When analyzing data in your MySQL database or querying for data, there are times when you have data points that could have multiple values. For example, a post might have multiple tags or an order might have multiple products.
Querying for these are fairly straightforward, but sometimes you want results where a single row in the response includes both the parent data and the children data.
There are several ways we can do this but the easiest is using MySQL's GROUP_CONCAT function. GROUP_CONCAT can take a group of data points and convert it into a comma-separated list as a single value. I tend to use this function several times a week at least.
Example Using GROUP_CONCAT
The most basic way to use this function is just grouping together values from a single table.
Let's say we have a "Survey" table that contains user research surveys. This table might have a
title column for what the user named the survey.
If we wanted to get a comma-separated list of all the names, we could do something like this SQL:
SELECT GROUP_CONCAT(title) FROM Survey;
Post-sale survey,Random Test Survey,Testing Potential Survey,what does this do?,My Survey
Of course, you wouldn't normally get all values of a column for the whole database so this would normally contain a WHERE statement like this:
SELECT GROUP_CONCAT(title) FROM Survey WHERE user_id = 17;
Post-sale survey,My Survey
This allows us to quickly get a list of values from the table.
We can also adjust the separator if we didn't want to use commas. Using the
SEPARATOR keyword will let us change that as in this SQL:
SELECT GROUP_CONCAT(title SEPARATOR '; ') FROM Survey WHERE user_id = 17;
Post-sale survey; My Survey
Using GROUP_CONCAT on a single table is helpful to quickly see a list of values. I use this when I am grouping by certain values within the table for analysis.
While using this within a table is useful, the greater usefulness of GROUP_CONCAT comes when you are getting values from multiple tables.
Example Using GROUP_CONCAT in a Subquery
Let's say we had our
Survey table and then a
Question table that had questions within the surveys. The
Question table has a variety of columns but the ones we care about would be
survey_id, which tells us which survey it belongs to, and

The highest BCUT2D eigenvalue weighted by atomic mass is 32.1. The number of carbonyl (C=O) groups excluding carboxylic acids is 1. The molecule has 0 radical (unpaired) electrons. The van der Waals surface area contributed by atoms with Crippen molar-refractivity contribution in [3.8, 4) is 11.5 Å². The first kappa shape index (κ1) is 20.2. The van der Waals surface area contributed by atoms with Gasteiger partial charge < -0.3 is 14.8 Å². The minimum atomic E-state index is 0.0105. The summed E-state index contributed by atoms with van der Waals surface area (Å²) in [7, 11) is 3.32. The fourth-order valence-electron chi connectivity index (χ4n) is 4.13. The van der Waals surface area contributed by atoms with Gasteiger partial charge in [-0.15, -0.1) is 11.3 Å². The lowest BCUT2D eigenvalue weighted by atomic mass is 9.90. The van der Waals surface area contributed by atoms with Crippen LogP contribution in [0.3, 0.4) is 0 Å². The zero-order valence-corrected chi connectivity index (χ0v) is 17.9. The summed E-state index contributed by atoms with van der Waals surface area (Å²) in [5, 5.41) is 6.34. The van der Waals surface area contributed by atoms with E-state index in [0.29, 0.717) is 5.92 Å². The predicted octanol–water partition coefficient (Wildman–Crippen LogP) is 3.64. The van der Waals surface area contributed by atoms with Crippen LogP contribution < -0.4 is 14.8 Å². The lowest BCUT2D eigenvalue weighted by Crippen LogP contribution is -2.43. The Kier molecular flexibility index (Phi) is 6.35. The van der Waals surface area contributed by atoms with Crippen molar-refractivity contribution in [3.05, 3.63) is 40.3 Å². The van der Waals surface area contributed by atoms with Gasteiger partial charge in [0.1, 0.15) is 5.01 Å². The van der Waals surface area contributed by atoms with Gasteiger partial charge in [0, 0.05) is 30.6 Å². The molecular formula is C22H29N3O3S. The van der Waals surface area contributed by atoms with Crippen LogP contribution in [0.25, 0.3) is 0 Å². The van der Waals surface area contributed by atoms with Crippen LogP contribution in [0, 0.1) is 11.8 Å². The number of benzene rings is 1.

title which is the question itself.
Now, let's say we wanted to perform a query to get all surveys by a user and include a list of all questions in each survey. We can do this using GROUP_CONCAT in a SELECT subquery.
SELECT title, ( SELECT GROUP_CONCAT(title) FROM Question WHERE survey_id = Survey.id ) as questions FROM Survey WHERE user_id = 17;
|Post-sale Survey||How easy was our checkout process?,What almost stopped you from making this purchase?|
|My Survey||Test Question,Another Fake Question|
Example Using GROUP_CONCAT in a Subquery With JOIN
While this works well for a lot of use cases already, you will often have a many-to-many relationship that you want to pull into this query.
Let's say we have a third and fourth table,
Survey_Tag. These tables create a many-to-many relationship for different tags people can attach to their surveys for filtering and reporting purposes.
We can update our previous query to pull in both the questions and the tags by using a JOIN in the tags subquery. Depending on how large your database is and how well it's optimized, you might need to be narrower in your queries to avoid timeouts or this taking a long time. However, assuming our database is an average size, this SQL would work:
SELECT title, ( SELECT GROUP_CONCAT(title) FROM Question WHERE survey_id = Survey.id ) as questions, ( SELECT GROUP_CONCAT(title) FROM Survey_Tag LEFT JOIN Tag ON Survey_Tag.tag_id = Tag.id WHERE Survey_Tag.survey_id = Survey.id ) as tags FROM Survey WHERE user_id = 17;
|Post-sale Survey||How easy was our checkout process?,What almost stopped you from making this purchase?||checkout,revenue,sales funnel|
|My Survey||Test Question,Another Fake Question||random,testing|
Once you start using GROUP_CONCAT, you will start seeing uses for it in many of your queries.